NASA made a bold prediction this week. The space agency, while announcing that they would be launching the Transiting Exoplanet Surveying Satellite (TESS) in 2017, stated that the agency was taking an aggressive approach to looking for extraterrestrial life and that alien life would be found within the next twenty years.
The Week reported July 15 that NASA scientists now estimate that the discovery of extraterrestrial life will take place in the next two decades. They added that they believed their estimate to be a conservative one.
NASA suggests that there could be as many as 100 million worlds in the Milky Way galaxy alone that harbors some form of alien life. And with more and more exoplanets being discovered, the odds seem to lean toward the possibility that somewhere out there in the universe, chemicals combined to form other life forms as they did on Earth.
"Just imagine the moment when we find potential signatures of life," Director Matt Mountain of the Space Telescope Science Institute in Baltimore statement at the announcement. "Imagine the moment when the world wakes up and the human race realizes that its long loneliness in time and space may be over — the possibility we're no longer alone in the universe."
Kevin Hand, a NASA astronomer, concurred. He said that within the next 20 years "we will find out we are not alone in the universe." In fact, he said that alien life might be as close as Jupiter; specifically, on its moon, Europa.
The panel of NASA scientists said the agency would also focus on finding life on exoplanets, or extrasolar planets (worlds outside the Solar System), or stars. TESS would be instrumental in identifying potential worlds for astronomers and other scientists to study for the potentiality of harboring life.
Although NASA made a bold commitment and prediction, there was no going boldly where no one has gone before. That spaceship sailed quite some time ago, what with the Search for Extraterrestrial Intelligence (SETI) searching of alien life now for five decades. Besides, being bankrolled by the federal government puts some public relations constraints on the agency that might not exist if they were privately owned. Legislators themselves can look like crackpots when talking about things extraterrestrial, but an agency that needs votes for appropriations cannot afford to even come close to embarrassing a potential congressional benefactor. And since there was always so little to go on except for Drake's Equation (which postulates the probability of life and intelligent life in our galaxy), NASA always stuck to the science, to the facts, to the data. Making crazy predictions wasn't part of the overall plan to keep the agency perpetually funded. (Oddly enough, the federal government funded SETI research until 1995.)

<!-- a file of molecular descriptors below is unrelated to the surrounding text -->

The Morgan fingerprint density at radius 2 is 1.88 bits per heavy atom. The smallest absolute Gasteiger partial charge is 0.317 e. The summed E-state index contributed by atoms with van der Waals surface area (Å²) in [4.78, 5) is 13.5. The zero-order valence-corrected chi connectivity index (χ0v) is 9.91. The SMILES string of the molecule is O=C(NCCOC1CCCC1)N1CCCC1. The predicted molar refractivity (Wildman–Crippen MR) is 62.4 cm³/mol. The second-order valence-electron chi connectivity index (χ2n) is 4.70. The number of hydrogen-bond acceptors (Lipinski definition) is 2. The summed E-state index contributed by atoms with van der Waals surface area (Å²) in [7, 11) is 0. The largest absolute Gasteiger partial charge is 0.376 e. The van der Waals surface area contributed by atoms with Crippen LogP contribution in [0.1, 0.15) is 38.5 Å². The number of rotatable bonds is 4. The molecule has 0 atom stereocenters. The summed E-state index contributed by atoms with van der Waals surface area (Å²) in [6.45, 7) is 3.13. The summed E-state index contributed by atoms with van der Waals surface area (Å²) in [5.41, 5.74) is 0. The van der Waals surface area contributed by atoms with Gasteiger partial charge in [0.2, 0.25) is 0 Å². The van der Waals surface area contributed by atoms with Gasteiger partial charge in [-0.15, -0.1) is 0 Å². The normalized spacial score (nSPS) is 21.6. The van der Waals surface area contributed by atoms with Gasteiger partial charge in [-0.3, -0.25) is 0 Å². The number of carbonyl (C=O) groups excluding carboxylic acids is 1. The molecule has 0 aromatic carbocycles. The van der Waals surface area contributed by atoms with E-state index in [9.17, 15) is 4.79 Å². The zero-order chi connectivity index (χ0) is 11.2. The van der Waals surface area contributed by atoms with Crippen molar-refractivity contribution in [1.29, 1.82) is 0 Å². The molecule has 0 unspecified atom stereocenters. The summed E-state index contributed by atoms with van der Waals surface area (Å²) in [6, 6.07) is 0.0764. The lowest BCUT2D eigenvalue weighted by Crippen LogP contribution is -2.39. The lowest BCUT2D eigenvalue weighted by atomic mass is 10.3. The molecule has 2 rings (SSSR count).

No, NASA's bold prediction wasn't even the first.
Dr. Seth Shostak, Senior Astronomer at the SETI Institute in California, and Dr. Dan Wethimer, Directory of SETI Research at the University of California Berkeley, told a House congressional panel in May that alien life would be discovered within the next twenty years, provided there was enough funding to keep the search going.
Shostak told the legislators that about one in five planets in the universe had the potential to sustain life -- and, on some worlds, intelligent life. In the Milky Way alone, he estimated that as many as 80 billion planets could be Earth-like. "There is, in other words," he asserted, "more than adequate cosmic real estate for extraterrestrial life, including intelligent life."
Shostak wrote a paper in 2006 where he predicted that alien life would be discovered within 25 years.
In 2011, Russian scientist Andrei Finkelstein, director of the Russian Academy of Sciences' Applied Astronomy Institute, added his voice to those who feel discovery of alien life is imminent. He told an international symposium that extraterrestrial life would be discovered in the next two decades as well. And he believes the aliens will resemble humans.
Dr. Shostak holds out for a far more diverse physiological make-up of alien life forms.
As for NASA, things have loosened up a bit at the space agency over the years. Three generations into kids growing up watching "Star Trek" and "Star Wars" have made the search for alien life forms not only a reality (see: astrobiology and the continuing work of SETI) but something worthy of intellectual, academic, and practical pursuit as well.
And now NASA is on board for the search.
So... twenty years. Correction: Less than twenty years...
It's a relatively safe prognostication that the alien life that is eventually initially discovered will most likely be microbial, but there is also the ouside chance it will be some higher life form. And if so, that life form just might be intelligent. A visitor perhaps. And if so, it might pay to be ready for some major changes in the ways of the world. Because finding life outside the home planet will be a game-changer, literally opening up new worlds of study and research and questioning the very foundations of what we know and what we believe and even the way we think about... just about everything.